Giving empathy

“Empathy, I would say, is presence – presence to what is alive in a person in this moment, bringing nothing in from the past. The more you know a person, the harder empathy is. The more you have studied psychology, the harder empathy really is. Because you can bring no thinking in from the past. If you surf, you’d be better at empathy, because you’ll have built into your body what it’s about. It’s not a mental understanding”.   Marshall Rosenberg

Giving empathy is basically deep listening. Being open to the other person, being with them, and no more – not fixing them, nor going to where they are, just being by their side. Some rare people have the knack or skill of offering total presence right from the first moment of an encounter. For the rest of us, there can be a journey towards connection and inner silence which still involves quite a few words, and that is OK too. That’s who these guidelines are intended for, actually.

As with the other modes of NVC, there is a learnable process to follow in empathic listening, based on the classic four step model. And then there is the magic of throwing the rule book away. When you have heard enough to know what is really alive in the other person, and they know that you have heard this, then you can be silently present, and perhaps that is the moment of true empathy.

“Don’t just do something, be there!” Marshall Rosenberg

Listening empathically to a non-NVC speaker is likely to involve translating expressions which include elements of judging or self-criticism into the language of needs and feelings. Listening is vital, but it’s not the only thing or even the main thing which makes us feel heard. Often we also want to have some confirmation that we’ve been fully heard. And especially if there are a lot of judgments, it can be counter-productive to listen silently, as silence can easily be confused with complicity with those judgments. That way the speaker is encouraged to stay on that superficial level. So it’s enough to echo any such ‘unprocessed’ expressions once or twice. “I hear you’re telling yourself that (he’s a selfish bastard, etc).” What we are more interested in as NVC empaths, though, are the feelings and needs behind the judgments, because this connects on a deeper level with what is alive in the other person. So I suggest moving on from this acknowledgement of the surface expression  to translate and then reflect back the deeper levels of whatever is presented on the surface. “Is it that you wanting some consideration for your own and others’ needs, perhaps?”. Of course you don’t have to translate out loud everything you hear; in fact it’s usually best not to. But in my book there is definitely a place, depending on the situation, for identifying several or all of the four classical NVC components and reflecting them back to the speaker.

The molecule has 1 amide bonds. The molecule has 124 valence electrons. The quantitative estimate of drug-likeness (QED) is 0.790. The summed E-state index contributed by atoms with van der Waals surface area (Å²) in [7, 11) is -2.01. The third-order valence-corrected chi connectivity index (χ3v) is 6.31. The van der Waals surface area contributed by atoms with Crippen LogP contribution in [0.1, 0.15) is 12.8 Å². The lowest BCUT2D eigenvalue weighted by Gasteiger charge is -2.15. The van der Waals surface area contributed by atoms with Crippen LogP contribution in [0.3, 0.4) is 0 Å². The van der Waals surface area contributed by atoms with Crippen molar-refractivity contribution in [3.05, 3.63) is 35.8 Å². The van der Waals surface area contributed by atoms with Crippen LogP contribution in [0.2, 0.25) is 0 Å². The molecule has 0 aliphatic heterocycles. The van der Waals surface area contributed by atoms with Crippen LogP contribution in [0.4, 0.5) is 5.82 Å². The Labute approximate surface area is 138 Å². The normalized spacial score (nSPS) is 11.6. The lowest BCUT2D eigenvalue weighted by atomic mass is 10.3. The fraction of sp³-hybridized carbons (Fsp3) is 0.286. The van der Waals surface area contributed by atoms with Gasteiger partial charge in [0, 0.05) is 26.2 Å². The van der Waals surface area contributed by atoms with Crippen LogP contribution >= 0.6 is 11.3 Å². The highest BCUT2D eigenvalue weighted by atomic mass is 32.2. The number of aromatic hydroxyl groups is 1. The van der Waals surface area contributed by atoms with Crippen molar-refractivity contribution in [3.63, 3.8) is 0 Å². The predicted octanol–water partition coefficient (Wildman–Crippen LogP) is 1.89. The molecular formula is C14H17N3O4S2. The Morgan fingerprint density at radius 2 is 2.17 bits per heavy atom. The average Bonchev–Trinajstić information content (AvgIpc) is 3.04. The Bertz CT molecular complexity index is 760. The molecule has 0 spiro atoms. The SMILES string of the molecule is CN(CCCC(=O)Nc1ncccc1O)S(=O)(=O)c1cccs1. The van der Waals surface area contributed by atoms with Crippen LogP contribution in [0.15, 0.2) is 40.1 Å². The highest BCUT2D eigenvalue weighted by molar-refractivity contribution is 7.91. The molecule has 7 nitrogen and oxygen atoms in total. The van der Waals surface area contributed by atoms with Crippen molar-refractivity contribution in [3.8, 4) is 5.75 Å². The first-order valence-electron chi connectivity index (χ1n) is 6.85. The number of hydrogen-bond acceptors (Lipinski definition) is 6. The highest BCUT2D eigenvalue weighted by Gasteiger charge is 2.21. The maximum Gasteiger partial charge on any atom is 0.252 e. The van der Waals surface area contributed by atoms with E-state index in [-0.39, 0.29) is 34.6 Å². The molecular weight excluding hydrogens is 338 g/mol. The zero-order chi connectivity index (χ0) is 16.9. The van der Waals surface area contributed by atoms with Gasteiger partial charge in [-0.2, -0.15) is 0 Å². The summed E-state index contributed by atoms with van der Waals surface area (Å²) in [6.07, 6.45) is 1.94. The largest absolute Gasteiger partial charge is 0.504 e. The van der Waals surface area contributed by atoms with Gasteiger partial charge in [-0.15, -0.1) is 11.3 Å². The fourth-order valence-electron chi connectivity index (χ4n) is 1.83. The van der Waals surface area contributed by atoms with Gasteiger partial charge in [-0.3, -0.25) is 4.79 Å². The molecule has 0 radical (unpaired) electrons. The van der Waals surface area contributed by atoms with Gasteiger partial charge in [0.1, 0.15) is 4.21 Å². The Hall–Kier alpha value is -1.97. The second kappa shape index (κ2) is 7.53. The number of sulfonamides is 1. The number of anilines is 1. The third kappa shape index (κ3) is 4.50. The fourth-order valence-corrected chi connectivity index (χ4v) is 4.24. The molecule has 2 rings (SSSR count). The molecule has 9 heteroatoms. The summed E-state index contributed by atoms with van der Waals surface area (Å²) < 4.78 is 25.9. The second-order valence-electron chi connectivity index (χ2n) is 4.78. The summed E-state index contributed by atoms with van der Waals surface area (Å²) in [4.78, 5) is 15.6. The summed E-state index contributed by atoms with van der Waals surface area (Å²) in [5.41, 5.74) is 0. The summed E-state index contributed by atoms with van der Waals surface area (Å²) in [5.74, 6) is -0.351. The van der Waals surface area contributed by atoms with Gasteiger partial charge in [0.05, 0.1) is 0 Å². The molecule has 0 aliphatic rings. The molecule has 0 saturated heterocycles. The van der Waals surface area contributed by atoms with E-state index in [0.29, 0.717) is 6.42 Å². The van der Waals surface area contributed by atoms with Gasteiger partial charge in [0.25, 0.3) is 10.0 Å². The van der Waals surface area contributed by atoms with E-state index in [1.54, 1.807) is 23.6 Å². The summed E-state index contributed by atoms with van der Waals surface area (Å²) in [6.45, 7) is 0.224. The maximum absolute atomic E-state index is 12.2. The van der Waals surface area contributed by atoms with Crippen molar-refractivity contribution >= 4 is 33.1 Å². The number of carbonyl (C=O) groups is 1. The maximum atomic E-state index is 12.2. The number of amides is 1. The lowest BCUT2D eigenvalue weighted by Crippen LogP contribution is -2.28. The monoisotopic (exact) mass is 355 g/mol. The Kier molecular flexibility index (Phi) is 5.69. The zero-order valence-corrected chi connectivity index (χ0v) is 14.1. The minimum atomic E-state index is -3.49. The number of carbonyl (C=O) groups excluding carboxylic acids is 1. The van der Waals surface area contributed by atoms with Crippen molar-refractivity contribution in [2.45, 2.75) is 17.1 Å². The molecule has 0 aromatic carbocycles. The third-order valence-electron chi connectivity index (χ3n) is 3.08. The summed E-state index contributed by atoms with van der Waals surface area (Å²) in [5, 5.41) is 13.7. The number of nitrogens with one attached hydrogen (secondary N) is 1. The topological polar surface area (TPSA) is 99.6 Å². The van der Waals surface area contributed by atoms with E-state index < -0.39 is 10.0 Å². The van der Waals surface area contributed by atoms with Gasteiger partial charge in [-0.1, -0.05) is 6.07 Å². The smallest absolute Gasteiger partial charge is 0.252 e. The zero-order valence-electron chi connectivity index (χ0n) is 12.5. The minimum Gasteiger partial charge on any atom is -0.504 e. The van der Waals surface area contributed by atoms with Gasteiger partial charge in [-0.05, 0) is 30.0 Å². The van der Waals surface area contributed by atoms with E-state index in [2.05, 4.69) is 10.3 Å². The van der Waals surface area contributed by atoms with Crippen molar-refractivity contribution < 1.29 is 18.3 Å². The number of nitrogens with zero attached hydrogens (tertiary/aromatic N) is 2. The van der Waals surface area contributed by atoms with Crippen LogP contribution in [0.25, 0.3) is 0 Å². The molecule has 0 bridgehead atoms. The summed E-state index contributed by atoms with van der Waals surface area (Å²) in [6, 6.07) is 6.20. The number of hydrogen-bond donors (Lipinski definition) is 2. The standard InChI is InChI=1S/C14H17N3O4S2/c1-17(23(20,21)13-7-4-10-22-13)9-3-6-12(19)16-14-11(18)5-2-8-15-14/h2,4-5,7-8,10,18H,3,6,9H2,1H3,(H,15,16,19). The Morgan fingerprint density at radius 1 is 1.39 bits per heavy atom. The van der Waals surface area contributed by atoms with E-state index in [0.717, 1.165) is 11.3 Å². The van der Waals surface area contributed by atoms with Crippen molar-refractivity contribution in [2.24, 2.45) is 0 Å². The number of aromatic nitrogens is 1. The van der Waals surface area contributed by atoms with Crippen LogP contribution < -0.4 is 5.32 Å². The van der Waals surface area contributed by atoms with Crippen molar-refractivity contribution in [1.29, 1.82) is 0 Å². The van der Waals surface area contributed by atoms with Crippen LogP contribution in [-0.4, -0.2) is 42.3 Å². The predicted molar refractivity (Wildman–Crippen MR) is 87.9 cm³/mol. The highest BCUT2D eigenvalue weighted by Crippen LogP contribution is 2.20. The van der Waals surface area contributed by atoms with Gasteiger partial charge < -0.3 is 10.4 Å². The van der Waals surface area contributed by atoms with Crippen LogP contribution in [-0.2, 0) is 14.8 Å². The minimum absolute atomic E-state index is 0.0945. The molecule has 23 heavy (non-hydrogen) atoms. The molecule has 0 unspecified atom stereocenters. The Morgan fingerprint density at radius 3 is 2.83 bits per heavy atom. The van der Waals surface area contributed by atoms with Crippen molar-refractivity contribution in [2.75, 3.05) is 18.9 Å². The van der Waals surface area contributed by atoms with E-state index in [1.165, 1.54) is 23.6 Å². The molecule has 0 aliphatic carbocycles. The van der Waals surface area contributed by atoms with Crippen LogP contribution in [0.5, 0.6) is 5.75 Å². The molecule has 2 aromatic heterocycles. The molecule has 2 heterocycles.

Let’s take those steps one at a time. If the person you are trying to support empathically starts off by getting involved in a long back-story or lots of interpretations, you may want to try and isolate an observation in order to give them some clarity and focus.  Don’t collect unnecessary information, though: a single jumping-off point is all we need.  Avoid getting into any discussion of the whys and wherefores. It’s just a place to anchor the exploration to.

“Intellectual understanding blocks empathy”.  Marshall Rosenberg .